For example, Outland Road in Plymouth, is four lanes wide, with broad pavement, light control, crossing points, and good lighting. The speed limit is 30, because there are lots of houses on one side, with park land and sports grounds on the other side. So at two o'clock in the morning, when the is very little traffic, it is still 30. A lot of drivers will try to get away with ignoring this limit, because at night it is pointless.
An example the other way, is Shalloak Road near Canterbury, where we used to live. A narrow winding country lane, with a railway crossing, multiple sharp bends and sharp corners, no pavement either side, no lighting, no lane markings, and a speed limit of 60, because us and next door were the only houses there. (There used to be four.) We had cars in our garden four or five times a year, cars on the railway at least one a year, one building demolished by a car that went into it, and another seriously damaged. There were frequent collisions on the road, but no one was ever going to be prosecuted for dangerous driving because they had not breeched the speed limit.
What we need, is a system of speed limits that is designed to reflect the nature of each road and the conditions that would generally by encountered on that road. 30 in a town centre, 40 elsewhere in a town, 40 also on rural roads that are too narrow to allow vehicles to pass at speed, or have multiple bends or other obstructions that might make the road hazardous at high speed.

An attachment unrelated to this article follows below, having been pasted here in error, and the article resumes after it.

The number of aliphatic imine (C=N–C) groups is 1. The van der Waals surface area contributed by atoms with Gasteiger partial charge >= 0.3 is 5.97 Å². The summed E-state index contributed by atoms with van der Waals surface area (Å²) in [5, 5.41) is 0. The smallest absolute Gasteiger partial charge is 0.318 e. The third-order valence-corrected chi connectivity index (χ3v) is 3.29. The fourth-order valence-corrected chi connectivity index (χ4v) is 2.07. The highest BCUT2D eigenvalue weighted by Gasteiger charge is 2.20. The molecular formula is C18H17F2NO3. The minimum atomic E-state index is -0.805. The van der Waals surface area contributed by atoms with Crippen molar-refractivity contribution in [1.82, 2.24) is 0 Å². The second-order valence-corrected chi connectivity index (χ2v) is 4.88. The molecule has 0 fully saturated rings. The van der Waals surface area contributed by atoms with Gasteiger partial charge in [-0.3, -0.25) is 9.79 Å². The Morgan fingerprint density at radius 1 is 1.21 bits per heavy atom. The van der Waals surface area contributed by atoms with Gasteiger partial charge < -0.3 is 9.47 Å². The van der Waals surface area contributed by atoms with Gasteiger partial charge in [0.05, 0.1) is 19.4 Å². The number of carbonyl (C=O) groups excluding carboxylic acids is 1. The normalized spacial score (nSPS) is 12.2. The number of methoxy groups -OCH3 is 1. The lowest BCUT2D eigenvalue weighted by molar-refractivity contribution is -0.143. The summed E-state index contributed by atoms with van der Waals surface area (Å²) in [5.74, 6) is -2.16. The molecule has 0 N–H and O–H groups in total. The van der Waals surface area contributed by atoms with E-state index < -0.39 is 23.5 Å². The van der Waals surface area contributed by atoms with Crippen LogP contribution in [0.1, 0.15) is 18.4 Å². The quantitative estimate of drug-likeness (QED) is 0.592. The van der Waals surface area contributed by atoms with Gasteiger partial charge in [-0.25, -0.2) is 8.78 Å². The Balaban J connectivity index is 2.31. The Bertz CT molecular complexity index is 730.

Another idea which would improve road safety alongside an improved speed limit system would be to redesign the driving instruction system as well to teach people to drive according to the nature and conditions of the road, rather than just teaching control of the vehicle. This could be balanced by increased application of the charge of "Driving Without Due Care And Attention", which in itself would be better enforced by spot penalties rather than months spent dragging every case through the courts.